I don't know when the attempt at the land speed record is planned or how much more testing to be done.
 

TheLocalYokel

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Looks like the bloodhound project has been saved. A backer from Scotland will carry on the project as planned.
I don't know when the attempt at the land speed record is planned or how much more testing to be done.
Yes, I read that. Something about it was on the local tv news too.

https://www.bristolpost.co.uk/news/business/bristol-built-supersonic-car-bloodhound-2335290

superking, you asked recently how many buses now operate in Bristol compared with the past. I said I wasn't sure but thought that after WW2 in the 40s and 50s there were probably a lot more, given the greater frequency of buses then and with many fewer people having cars. By coincidence I borrowed a library book this week about Bristol Transport.

One section is on the city's buses and it states that in 1949 Bristol Tramways operated 1,227 buses from eight depots: Lawrence Hill, Muller Road, Staple Hill, Winterstoke Road, Brislington, Hanham, Eastville and Avonmouth.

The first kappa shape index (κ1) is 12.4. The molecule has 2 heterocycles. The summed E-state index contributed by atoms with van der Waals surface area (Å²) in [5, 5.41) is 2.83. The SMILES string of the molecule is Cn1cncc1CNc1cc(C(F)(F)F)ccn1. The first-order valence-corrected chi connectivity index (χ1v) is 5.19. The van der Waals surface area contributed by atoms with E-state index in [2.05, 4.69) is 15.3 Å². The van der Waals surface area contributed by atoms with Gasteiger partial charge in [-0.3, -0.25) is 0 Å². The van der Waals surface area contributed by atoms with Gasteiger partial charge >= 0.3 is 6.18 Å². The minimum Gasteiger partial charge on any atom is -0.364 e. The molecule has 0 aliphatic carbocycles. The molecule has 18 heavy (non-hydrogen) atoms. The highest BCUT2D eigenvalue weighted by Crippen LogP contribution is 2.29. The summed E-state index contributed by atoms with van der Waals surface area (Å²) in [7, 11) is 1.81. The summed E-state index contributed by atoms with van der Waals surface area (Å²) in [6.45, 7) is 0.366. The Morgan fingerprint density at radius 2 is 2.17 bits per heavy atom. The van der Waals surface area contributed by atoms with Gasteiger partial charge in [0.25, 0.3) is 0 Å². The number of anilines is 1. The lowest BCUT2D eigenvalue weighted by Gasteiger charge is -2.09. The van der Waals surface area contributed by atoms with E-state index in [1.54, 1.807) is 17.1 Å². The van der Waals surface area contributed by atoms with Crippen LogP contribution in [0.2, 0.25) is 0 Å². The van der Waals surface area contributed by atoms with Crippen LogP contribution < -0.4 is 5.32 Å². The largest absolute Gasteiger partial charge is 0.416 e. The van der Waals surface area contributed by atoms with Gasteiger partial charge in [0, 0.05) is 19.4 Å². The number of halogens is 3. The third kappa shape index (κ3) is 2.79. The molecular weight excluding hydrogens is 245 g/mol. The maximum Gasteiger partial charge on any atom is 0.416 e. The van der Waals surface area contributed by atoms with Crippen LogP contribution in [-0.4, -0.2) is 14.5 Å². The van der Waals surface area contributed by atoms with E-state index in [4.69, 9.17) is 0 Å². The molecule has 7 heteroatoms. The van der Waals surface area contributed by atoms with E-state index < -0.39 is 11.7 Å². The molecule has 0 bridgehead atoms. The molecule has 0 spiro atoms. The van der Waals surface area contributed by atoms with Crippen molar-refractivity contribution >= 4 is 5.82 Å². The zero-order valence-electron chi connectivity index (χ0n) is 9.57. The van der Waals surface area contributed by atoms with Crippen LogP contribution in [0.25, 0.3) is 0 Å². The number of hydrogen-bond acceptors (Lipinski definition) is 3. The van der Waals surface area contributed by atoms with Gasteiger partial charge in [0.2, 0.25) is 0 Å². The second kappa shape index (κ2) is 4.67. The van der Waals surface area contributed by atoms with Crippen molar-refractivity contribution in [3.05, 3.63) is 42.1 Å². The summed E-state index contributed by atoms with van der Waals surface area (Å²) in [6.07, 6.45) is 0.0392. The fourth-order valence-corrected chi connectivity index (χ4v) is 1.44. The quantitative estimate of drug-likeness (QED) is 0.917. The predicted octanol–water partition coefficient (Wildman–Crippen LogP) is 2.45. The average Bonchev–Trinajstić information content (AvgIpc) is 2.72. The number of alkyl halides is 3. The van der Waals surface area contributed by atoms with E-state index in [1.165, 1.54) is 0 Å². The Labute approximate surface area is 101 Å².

I remember the Winterstoke Road depot which was next to Ashton Gate football ground when I was a kid watching Bristol City in the 1950s.

There are only two depots now - Lawrence HIll which is also the headquarters of First West of England and Hengrove on the south side of the city, although there are persistent rumours that the company wants to open another depot on the north side of the city region, either in north Bristol or in South Gloucestershire. I would have thought the number of buses around Bristol these days is no more than a third of the 1949 total.

Addendum